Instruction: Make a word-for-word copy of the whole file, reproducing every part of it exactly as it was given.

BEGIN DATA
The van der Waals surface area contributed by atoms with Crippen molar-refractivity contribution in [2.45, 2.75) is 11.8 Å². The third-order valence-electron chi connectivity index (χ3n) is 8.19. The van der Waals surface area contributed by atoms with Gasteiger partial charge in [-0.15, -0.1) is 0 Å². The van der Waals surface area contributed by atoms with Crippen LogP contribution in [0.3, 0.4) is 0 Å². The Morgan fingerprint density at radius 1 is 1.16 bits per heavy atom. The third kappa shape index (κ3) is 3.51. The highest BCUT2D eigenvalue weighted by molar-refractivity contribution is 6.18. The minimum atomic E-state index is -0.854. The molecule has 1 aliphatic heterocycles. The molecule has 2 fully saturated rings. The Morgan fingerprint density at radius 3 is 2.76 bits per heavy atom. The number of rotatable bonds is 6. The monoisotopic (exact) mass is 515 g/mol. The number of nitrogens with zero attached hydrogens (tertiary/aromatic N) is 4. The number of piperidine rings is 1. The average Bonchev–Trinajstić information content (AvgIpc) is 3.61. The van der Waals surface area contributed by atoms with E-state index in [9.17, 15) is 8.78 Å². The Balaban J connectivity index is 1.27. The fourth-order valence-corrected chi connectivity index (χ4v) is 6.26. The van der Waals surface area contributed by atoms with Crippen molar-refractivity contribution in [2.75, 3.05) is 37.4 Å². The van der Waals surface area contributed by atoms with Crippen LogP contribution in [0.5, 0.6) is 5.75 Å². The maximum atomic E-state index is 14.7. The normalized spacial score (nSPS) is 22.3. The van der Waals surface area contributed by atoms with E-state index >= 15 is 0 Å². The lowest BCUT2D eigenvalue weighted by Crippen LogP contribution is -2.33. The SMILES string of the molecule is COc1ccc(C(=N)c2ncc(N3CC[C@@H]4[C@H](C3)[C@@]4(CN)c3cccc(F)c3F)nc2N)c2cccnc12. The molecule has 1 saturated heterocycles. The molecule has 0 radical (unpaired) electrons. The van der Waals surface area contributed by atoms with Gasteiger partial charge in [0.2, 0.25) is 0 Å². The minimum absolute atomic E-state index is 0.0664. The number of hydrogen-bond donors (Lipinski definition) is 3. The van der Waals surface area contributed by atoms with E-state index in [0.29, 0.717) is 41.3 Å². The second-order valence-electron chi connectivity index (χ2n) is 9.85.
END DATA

The van der Waals surface area contributed by atoms with Crippen molar-refractivity contribution in [2.45, 2.75) is 11.8 Å². The third-order valence-electron chi connectivity index (χ3n) is 8.19. The van der Waals surface area contributed by atoms with Gasteiger partial charge in [-0.15, -0.1) is 0 Å². The van der Waals surface area contributed by atoms with Crippen LogP contribution in [0.3, 0.4) is 0 Å². The Morgan fingerprint density at radius 1 is 1.16 bits per heavy atom. The third kappa shape index (κ3) is 3.51. The highest BCUT2D eigenvalue weighted by molar-refractivity contribution is 6.18. The minimum atomic E-state index is -0.854. The molecule has 1 aliphatic heterocycles. The molecule has 2 fully saturated rings. The Morgan fingerprint density at radius 3 is 2.76 bits per heavy atom. The number of rotatable bonds is 6. The monoisotopic (exact) mass is 515 g/mol. The number of nitrogens with zero attached hydrogens (tertiary/aromatic N) is 4. The number of piperidine rings is 1. The average Bonchev–Trinajstić information content (AvgIpc) is 3.61. The van der Waals surface area contributed by atoms with E-state index in [9.17, 15) is 8.78 Å². The Balaban J connectivity index is 1.27. The fourth-order valence-corrected chi connectivity index (χ4v) is 6.26. The van der Waals surface area contributed by atoms with Crippen molar-refractivity contribution in [2.75, 3.05) is 37.4 Å². The van der Waals surface area contributed by atoms with Crippen LogP contribution in [0.5, 0.6) is 5.75 Å². The maximum atomic E-state index is 14.7. The normalized spacial score (nSPS) is 22.3. The van der Waals surface area contributed by atoms with E-state index >= 15 is 0 Å². The lowest BCUT2D eigenvalue weighted by Crippen LogP contribution is -2.33. The SMILES string of the molecule is COc1ccc(C(=N)c2ncc(N3CC[C@@H]4[C@H](C3)[C@@]4(CN)c3cccc(F)c3F)nc2N)c2cccnc12. The molecule has 1 saturated heterocycles. The molecule has 0 radical (unpaired) electrons. The van der Waals surface area contributed by atoms with Gasteiger partial charge in [0.2, 0.25) is 0 Å². The minimum absolute atomic E-state index is 0.0664. The number of hydrogen-bond donors (Lipinski definition) is 3. The van der Waals surface area contributed by atoms with E-state index in [0.29, 0.717) is 41.3 Å². The second-order valence-electron chi connectivity index (χ2n) is 9.85.